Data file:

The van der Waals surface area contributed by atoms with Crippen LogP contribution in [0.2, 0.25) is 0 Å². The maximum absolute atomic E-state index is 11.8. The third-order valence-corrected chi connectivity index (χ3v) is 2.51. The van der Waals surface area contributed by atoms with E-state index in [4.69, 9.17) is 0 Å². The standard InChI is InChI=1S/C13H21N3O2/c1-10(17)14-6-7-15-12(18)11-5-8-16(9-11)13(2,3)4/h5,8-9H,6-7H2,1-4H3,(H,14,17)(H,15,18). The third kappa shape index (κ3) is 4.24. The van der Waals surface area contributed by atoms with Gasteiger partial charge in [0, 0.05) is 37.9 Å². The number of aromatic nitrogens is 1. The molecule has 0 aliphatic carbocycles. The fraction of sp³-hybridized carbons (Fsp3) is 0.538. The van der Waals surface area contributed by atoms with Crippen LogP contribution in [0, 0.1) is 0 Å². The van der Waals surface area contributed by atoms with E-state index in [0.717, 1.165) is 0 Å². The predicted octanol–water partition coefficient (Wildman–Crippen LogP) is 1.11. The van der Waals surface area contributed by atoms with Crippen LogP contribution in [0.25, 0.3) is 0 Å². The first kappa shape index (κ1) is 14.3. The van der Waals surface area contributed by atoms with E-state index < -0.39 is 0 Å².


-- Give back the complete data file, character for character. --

The van der Waals surface area contributed by atoms with Crippen LogP contribution in [0.2, 0.25) is 0 Å². The maximum absolute atomic E-state index is 11.8. The third-order valence-corrected chi connectivity index (χ3v) is 2.51. The van der Waals surface area contributed by atoms with E-state index in [4.69, 9.17) is 0 Å². The standard InChI is InChI=1S/C13H21N3O2/c1-10(17)14-6-7-15-12(18)11-5-8-16(9-11)13(2,3)4/h5,8-9H,6-7H2,1-4H3,(H,14,17)(H,15,18). The third kappa shape index (κ3) is 4.24. The van der Waals surface area contributed by atoms with Gasteiger partial charge in [0, 0.05) is 37.9 Å². The number of aromatic nitrogens is 1. The molecule has 0 aliphatic carbocycles. The fraction of sp³-hybridized carbons (Fsp3) is 0.538. The van der Waals surface area contributed by atoms with Crippen LogP contribution in [0, 0.1) is 0 Å². The van der Waals surface area contributed by atoms with E-state index in [0.717, 1.165) is 0 Å². The predicted octanol–water partition coefficient (Wildman–Crippen LogP) is 1.11. The van der Waals surface area contributed by atoms with Crippen LogP contribution in [0.25, 0.3) is 0 Å². The first kappa shape index (κ1) is 14.3. The van der Waals surface area contributed by atoms with E-state index < -0.39 is 0 Å².